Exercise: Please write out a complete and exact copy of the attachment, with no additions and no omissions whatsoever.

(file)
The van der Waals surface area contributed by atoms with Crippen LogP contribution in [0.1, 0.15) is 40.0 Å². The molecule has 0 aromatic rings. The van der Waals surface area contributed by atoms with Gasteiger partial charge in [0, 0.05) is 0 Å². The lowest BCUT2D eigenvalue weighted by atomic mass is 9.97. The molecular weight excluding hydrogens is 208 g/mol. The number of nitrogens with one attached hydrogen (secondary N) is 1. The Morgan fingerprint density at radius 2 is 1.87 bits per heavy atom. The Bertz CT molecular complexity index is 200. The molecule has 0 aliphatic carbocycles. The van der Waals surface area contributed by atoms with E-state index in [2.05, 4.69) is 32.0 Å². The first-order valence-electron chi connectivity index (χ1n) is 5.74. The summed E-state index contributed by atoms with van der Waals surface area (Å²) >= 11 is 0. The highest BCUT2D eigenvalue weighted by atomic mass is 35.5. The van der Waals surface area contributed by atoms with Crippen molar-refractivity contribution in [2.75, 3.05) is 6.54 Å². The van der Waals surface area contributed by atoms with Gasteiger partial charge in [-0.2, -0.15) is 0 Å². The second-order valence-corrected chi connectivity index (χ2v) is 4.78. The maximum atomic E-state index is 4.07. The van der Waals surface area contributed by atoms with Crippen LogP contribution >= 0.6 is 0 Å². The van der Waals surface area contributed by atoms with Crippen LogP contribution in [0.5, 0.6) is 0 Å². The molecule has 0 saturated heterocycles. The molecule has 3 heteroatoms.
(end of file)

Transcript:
The van der Waals surface area contributed by atoms with Crippen LogP contribution in [0.1, 0.15) is 40.0 Å². The molecule has 0 aromatic rings. The van der Waals surface area contributed by atoms with Gasteiger partial charge in [0, 0.05) is 0 Å². The lowest BCUT2D eigenvalue weighted by atomic mass is 9.97. The molecular weight excluding hydrogens is 208 g/mol. The number of nitrogens with one attached hydrogen (secondary N) is 1. The Morgan fingerprint density at radius 2 is 1.87 bits per heavy atom. The Bertz CT molecular complexity index is 200. The molecule has 0 aliphatic carbocycles. The van der Waals surface area contributed by atoms with E-state index in [2.05, 4.69) is 32.0 Å². The first-order valence-electron chi connectivity index (χ1n) is 5.74. The summed E-state index contributed by atoms with van der Waals surface area (Å²) >= 11 is 0. The highest BCUT2D eigenvalue weighted by atomic mass is 35.5. The van der Waals surface area contributed by atoms with Crippen molar-refractivity contribution in [2.75, 3.05) is 6.54 Å². The van der Waals surface area contributed by atoms with Gasteiger partial charge in [-0.2, -0.15) is 0 Å². The second-order valence-corrected chi connectivity index (χ2v) is 4.78. The maximum atomic E-state index is 4.07. The van der Waals surface area contributed by atoms with Crippen LogP contribution >= 0.6 is 0 Å². The van der Waals surface area contributed by atoms with Crippen LogP contribution in [0.5, 0.6) is 0 Å². The molecule has 0 saturated heterocycles. The molecule has 3 heteroatoms.